Oct. 12, 2010 — The paper gets nearly hourly updates as to what Governor Arnold Schwarzenegger is up to. We know when he leaves the state, the country and when he returns. We also get a list of signed legislation and vetoed law. Because it is coming down to the last few weeks to Election Day, a slew of new legislation is crossing the governor’s desk for signing. Much of the legislation does not affect Lassen County even in the slightest but affects large southern counties such as Los Angeles and San Francisco.
However there are two bills the governor has signed that will have an affect on local citizens and the newspaper is looking into the ramifications of one bill —SB 1440 allows students at the community college level who attain an associate’s degree to transfer to a California State University. According to Lassen College President Doug Houston the ramifications of the bill are huge. We hope to have a story and/or an opinion article from Houston within a couple of weeks explaining how this bill will benefit Lassen County and its college.
The second bill AB 1601 is more straightforward and was signed to protect citizens from drunk drivers. Each week the court calendar lists numerous driving under the influence cases and many are repeat offenders. The new assembly bill authorizes judges to revoke, for up to 10 years, the license of any person convicted of three or more DUIs in a 10-year period. Current law only allows for a license revocation period of three years for someone with three or more DUIs. Hundreds of thousands of Californians are arrested and convicted of driving under the influence every year in California, and many of them are repeat offenders, a statement in a press release from the governor’s office read.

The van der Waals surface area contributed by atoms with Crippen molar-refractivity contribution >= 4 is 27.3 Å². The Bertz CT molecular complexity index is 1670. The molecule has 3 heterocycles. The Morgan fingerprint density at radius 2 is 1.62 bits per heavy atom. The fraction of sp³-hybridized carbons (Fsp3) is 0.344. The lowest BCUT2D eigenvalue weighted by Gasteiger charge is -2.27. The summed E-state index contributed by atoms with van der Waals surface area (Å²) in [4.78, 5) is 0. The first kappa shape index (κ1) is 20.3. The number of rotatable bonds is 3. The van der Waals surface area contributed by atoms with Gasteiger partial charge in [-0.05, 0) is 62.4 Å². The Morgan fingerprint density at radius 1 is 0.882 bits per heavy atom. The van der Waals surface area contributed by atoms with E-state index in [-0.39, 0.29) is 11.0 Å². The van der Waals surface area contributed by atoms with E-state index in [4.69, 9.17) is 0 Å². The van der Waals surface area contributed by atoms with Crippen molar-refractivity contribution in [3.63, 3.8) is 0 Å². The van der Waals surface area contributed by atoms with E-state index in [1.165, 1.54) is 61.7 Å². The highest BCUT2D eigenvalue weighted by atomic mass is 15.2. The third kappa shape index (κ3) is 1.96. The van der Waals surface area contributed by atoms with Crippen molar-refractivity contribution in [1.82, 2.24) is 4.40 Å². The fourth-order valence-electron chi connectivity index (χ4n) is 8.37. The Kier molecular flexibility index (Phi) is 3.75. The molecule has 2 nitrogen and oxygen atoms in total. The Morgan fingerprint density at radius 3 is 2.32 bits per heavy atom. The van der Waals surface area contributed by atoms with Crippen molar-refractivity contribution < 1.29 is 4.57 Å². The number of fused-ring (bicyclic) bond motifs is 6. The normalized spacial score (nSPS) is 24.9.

“This legislation is an important step toward making California’s roads safer. Thousands of lives are impacted and lost every year due to drunk driving, and I am proud to sign legislation that could help reduce that number. Those who have multiple DUI convictions should not be on the road threatening lives,” said Schwarzenegger.
According to the California Department of Motor Vehicles, there were 187,987 DUI convictions in California in 2008, 9,164 of which were third time DUI offenders within 10 years. In 2008, drunk drivers in California killed more than 1,000 people and another 28,000 were injured. According to the National Highway Traffic Safety Administration, there are more than 310,000 people in California with three or more DUI convictions and one-third of the annual 1.5 million DUI arrests are repeat offenders.
It has been several decades now that drivers have heard the message about not driving while under the influence, yet too many people still get behind the wheel of a vehicle thinking they are safe to get home. When someone dies or is injured at the hands of a drunken driver, not only are the victim’s family impacted but the driver and his family is also impacted in a negative way. For many people it is inconceivable why others choose to get behind the wheel of a car when they know they have been drinking.
The new law is strict, but until people stop drinking alcohol and then driving under the influence, the law needs to remain so. AB 1601 will go into effect Jan. 1, 2012.
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